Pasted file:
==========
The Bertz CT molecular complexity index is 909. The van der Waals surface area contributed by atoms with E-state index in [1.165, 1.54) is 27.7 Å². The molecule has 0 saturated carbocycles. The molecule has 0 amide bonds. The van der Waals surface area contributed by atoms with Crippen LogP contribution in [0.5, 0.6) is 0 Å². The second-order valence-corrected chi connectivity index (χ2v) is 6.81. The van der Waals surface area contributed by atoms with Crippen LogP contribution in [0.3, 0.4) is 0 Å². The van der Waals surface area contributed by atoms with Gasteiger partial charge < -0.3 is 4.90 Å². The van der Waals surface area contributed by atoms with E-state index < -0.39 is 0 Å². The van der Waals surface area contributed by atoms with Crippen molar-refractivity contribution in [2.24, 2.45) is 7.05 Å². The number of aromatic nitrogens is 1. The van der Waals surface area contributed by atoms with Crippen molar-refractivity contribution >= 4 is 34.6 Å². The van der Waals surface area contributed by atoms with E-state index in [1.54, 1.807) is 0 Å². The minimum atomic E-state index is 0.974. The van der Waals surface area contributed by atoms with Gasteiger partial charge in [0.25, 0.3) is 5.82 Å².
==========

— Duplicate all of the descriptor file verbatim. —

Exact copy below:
The Bertz CT molecular complexity index is 909. The van der Waals surface area contributed by atoms with E-state index in [1.165, 1.54) is 27.7 Å². The molecule has 0 saturated carbocycles. The molecule has 0 amide bonds. The van der Waals surface area contributed by atoms with Crippen LogP contribution in [0.5, 0.6) is 0 Å². The second-order valence-corrected chi connectivity index (χ2v) is 6.81. The van der Waals surface area contributed by atoms with Crippen LogP contribution in [0.3, 0.4) is 0 Å². The van der Waals surface area contributed by atoms with Gasteiger partial charge < -0.3 is 4.90 Å². The van der Waals surface area contributed by atoms with E-state index < -0.39 is 0 Å². The van der Waals surface area contributed by atoms with Crippen molar-refractivity contribution in [2.24, 2.45) is 7.05 Å². The number of aromatic nitrogens is 1. The van der Waals surface area contributed by atoms with Crippen molar-refractivity contribution >= 4 is 34.6 Å². The van der Waals surface area contributed by atoms with E-state index in [1.54, 1.807) is 0 Å². The minimum atomic E-state index is 0.974. The van der Waals surface area contributed by atoms with Gasteiger partial charge in [0.25, 0.3) is 5.82 Å².